In a surprise, late-session insurrection, House conservatives and Democrats abruptly voted down a budget for the State Board of Education.
While the budget is relatively small, in the greater context of education spending, the 29-41 vote revealed some deeper fissures on other education issues. And the vote presents a speed bump as lawmakers head into the final weeks of the 2019 session.
The budget-writing Joint Finance-Appropriations Committee will have to draw up a new spending plan for the State Board, an agency with broad policymaking power over K-12 and higher education.
“That was certainly not on my radar,” House Speaker Scott Bedke, R-Oakley, said after the Thursday morning vote.
Several forces conspired against House Bill 226.
Even though the failed State Board budget bill included less than $6.4 million in general fund dollars — and even represented a slight decrease from this year’s budget — several House Republicans picked at pieces of the budget.
Rep. Rod Furniss, R-Rigby, questioned the $529,700 line item for the Public Charter School Commission, an offshoot of the State Board, which oversees and authorizes many of the state’s charter schools. JFAC members downplayed the line item, which they said represented only a 1.5 percent increase.
Follow Idaho EdNews on Facebook for the latest news »
Rep. Barbara Ehardt, R-Idaho Falls, objected to a new position in the budget — an associate chief academic officer, who would be charged with finding cost savings within the higher education system. The position’s line item comes to $108,400. “I am not in favor of this,” said Ehardt, discussing the position’s salary in contrast to teacher salaries.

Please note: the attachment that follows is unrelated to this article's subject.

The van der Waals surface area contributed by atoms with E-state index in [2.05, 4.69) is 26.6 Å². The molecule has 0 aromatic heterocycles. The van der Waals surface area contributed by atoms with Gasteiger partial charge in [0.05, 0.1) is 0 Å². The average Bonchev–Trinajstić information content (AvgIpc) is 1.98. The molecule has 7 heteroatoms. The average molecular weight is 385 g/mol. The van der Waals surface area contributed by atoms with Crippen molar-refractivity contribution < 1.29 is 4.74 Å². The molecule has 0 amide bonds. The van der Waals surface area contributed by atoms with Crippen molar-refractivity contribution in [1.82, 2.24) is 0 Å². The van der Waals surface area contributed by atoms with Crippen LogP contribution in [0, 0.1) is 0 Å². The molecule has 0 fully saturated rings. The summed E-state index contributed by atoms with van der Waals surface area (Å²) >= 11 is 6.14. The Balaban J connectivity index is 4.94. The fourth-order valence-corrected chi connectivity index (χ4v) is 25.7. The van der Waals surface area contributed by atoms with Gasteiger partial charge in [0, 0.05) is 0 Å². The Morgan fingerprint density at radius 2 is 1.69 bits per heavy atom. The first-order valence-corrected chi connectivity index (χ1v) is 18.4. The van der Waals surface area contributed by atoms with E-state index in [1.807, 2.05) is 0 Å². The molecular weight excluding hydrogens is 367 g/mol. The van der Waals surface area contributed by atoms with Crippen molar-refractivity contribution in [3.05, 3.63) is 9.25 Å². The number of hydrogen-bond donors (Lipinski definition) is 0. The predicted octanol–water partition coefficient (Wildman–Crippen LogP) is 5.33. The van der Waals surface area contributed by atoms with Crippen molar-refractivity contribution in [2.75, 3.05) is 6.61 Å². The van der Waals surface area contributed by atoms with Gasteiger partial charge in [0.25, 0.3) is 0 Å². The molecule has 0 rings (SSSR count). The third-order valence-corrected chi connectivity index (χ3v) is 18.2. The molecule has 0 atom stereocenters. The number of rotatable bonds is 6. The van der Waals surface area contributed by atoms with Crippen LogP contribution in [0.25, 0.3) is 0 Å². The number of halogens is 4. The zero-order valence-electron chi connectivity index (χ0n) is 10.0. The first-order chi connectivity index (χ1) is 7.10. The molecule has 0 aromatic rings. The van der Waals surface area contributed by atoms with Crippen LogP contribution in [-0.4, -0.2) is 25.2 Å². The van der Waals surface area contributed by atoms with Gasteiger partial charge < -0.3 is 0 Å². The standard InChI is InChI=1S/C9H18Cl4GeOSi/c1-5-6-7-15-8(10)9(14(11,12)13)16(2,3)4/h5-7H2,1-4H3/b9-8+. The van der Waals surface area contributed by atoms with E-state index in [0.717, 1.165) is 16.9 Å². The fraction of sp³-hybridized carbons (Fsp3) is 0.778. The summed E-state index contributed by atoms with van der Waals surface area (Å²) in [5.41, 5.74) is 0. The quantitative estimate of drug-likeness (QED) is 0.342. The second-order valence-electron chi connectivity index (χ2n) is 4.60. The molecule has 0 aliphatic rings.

The associate chief academic officer’s position is a highly skilled post, and 22 percent of the $108,400 line item covers benefits and not salary, said Rep. Paul Amador, R-Coeur d’Alene, the JFAC member who carried the ill-fated budget bill on the House floor.
As Furniss and Ehardt questioned the bill from the House floor, the conservative Idaho Freedom Foundation criticized the budget online. In an analysis of the bill, posted Thursday, the group said the bill would continue the State Board’s “recent trend of adding headcount.” The board has added nine full-time positions since 2016, and the new budget would add another position, the associate chief academic officer.
Even so, the bill might have survived opposition from conservatives Thursday. However, 12 of the House’s 14 Democrats also voted no.
It was a statement vote that had nothing to do with the State Board budget per se, House Minority Leader Mat Erpelding said afterwards. Instead, Democrats have deeper concerns “with the overall underfunding of education,” he said — and after a three-year, bipartisan process, Democrats have been cut out of the negotiations on a bill to rewrite the school funding formula.
“Democrats have only been partially included in those conversations,” said Erpelding, D-Boise.
It’s rare, but not unprecedented, for the House or Senate to vote down a budget. Last year, in the midst of a heated debate over a new statewide reading test, the House rejected an agency budget for state superintendent Sherri Ybarra State Department of Education.
JFAC will now have to rewrite the State Board budget, and bring a new version to the House. The new bill has to be different than its predecessor — at least nominally. The bottom line will have to change by at least $100.